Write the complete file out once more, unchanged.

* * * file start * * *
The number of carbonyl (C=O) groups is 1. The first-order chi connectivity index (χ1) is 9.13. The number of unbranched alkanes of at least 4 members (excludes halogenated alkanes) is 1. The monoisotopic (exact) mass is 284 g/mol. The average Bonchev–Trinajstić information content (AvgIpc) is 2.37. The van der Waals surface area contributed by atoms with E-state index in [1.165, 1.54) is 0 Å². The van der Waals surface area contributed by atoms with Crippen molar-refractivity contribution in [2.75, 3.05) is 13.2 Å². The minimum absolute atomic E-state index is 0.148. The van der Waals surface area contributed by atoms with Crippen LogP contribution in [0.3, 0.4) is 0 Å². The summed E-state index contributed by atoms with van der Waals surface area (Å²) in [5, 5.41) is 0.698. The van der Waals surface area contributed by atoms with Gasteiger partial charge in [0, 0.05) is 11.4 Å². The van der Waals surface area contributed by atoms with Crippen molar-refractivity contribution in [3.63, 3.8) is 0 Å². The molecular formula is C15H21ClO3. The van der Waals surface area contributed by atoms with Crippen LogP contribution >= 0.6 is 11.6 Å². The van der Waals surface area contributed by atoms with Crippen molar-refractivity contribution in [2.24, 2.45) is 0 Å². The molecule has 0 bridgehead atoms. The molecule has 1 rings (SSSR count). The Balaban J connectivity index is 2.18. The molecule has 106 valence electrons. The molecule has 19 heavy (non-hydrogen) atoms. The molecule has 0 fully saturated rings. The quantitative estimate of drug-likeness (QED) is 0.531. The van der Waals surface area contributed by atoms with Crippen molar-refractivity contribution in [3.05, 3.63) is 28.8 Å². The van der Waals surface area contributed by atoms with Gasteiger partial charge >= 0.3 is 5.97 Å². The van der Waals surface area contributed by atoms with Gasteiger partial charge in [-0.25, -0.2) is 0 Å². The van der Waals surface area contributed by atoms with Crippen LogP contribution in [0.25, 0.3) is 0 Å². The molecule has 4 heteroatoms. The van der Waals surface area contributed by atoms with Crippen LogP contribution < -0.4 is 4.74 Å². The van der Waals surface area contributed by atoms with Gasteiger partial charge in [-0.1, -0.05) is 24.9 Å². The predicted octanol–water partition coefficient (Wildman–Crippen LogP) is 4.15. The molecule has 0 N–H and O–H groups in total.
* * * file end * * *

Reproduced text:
The number of carbonyl (C=O) groups is 1. The first-order chi connectivity index (χ1) is 9.13. The number of unbranched alkanes of at least 4 members (excludes halogenated alkanes) is 1. The monoisotopic (exact) mass is 284 g/mol. The average Bonchev–Trinajstić information content (AvgIpc) is 2.37. The van der Waals surface area contributed by atoms with E-state index in [1.165, 1.54) is 0 Å². The van der Waals surface area contributed by atoms with Crippen molar-refractivity contribution in [2.75, 3.05) is 13.2 Å². The minimum absolute atomic E-state index is 0.148. The van der Waals surface area contributed by atoms with Crippen LogP contribution in [0.3, 0.4) is 0 Å². The summed E-state index contributed by atoms with van der Waals surface area (Å²) in [5, 5.41) is 0.698. The van der Waals surface area contributed by atoms with Gasteiger partial charge in [0, 0.05) is 11.4 Å². The van der Waals surface area contributed by atoms with Crippen molar-refractivity contribution in [3.63, 3.8) is 0 Å². The molecular formula is C15H21ClO3. The van der Waals surface area contributed by atoms with Crippen LogP contribution >= 0.6 is 11.6 Å². The van der Waals surface area contributed by atoms with Crippen molar-refractivity contribution in [2.24, 2.45) is 0 Å². The molecule has 0 bridgehead atoms. The molecule has 1 rings (SSSR count). The Balaban J connectivity index is 2.18. The molecule has 106 valence electrons. The molecule has 19 heavy (non-hydrogen) atoms. The molecule has 0 fully saturated rings. The quantitative estimate of drug-likeness (QED) is 0.531. The van der Waals surface area contributed by atoms with Crippen molar-refractivity contribution in [3.05, 3.63) is 28.8 Å². The van der Waals surface area contributed by atoms with Gasteiger partial charge >= 0.3 is 5.97 Å². The van der Waals surface area contributed by atoms with Gasteiger partial charge in [-0.25, -0.2) is 0 Å². The van der Waals surface area contributed by atoms with Crippen LogP contribution in [0.25, 0.3) is 0 Å². The molecule has 4 heteroatoms. The van der Waals surface area contributed by atoms with Crippen LogP contribution < -0.4 is 4.74 Å². The van der Waals surface area contributed by atoms with Gasteiger partial charge in [-0.1, -0.05) is 24.9 Å². The predicted octanol–water partition coefficient (Wildman–Crippen LogP) is 4.15. The molecule has 0 N–H and O–H groups in total.